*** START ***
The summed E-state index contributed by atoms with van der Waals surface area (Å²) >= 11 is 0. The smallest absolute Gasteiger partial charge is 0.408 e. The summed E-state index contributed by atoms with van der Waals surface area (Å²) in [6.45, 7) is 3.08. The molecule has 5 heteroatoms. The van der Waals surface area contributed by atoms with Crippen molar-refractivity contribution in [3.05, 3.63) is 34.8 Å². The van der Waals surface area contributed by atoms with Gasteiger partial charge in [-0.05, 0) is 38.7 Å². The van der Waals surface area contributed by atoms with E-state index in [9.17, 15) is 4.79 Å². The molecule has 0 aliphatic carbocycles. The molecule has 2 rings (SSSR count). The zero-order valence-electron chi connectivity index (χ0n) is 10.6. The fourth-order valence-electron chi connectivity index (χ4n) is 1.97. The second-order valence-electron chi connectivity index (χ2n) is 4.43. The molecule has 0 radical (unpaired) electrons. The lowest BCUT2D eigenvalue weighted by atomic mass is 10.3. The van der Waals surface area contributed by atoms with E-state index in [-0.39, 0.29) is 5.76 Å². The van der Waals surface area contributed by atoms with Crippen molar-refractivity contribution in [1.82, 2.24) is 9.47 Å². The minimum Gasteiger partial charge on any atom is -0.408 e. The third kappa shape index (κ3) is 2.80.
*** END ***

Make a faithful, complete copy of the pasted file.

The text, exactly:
The summed E-state index contributed by atoms with van der Waals surface area (Å²) >= 11 is 0. The smallest absolute Gasteiger partial charge is 0.408 e. The summed E-state index contributed by atoms with van der Waals surface area (Å²) in [6.45, 7) is 3.08. The molecule has 5 heteroatoms. The van der Waals surface area contributed by atoms with Crippen molar-refractivity contribution in [3.05, 3.63) is 34.8 Å². The van der Waals surface area contributed by atoms with Gasteiger partial charge in [-0.05, 0) is 38.7 Å². The van der Waals surface area contributed by atoms with E-state index in [9.17, 15) is 4.79 Å². The molecule has 0 aliphatic carbocycles. The molecule has 2 rings (SSSR count). The zero-order valence-electron chi connectivity index (χ0n) is 10.6. The fourth-order valence-electron chi connectivity index (χ4n) is 1.97. The second-order valence-electron chi connectivity index (χ2n) is 4.43. The molecule has 0 radical (unpaired) electrons. The lowest BCUT2D eigenvalue weighted by atomic mass is 10.3. The van der Waals surface area contributed by atoms with E-state index in [-0.39, 0.29) is 5.76 Å². The van der Waals surface area contributed by atoms with Crippen molar-refractivity contribution in [1.82, 2.24) is 9.47 Å². The minimum Gasteiger partial charge on any atom is -0.408 e. The third kappa shape index (κ3) is 2.80.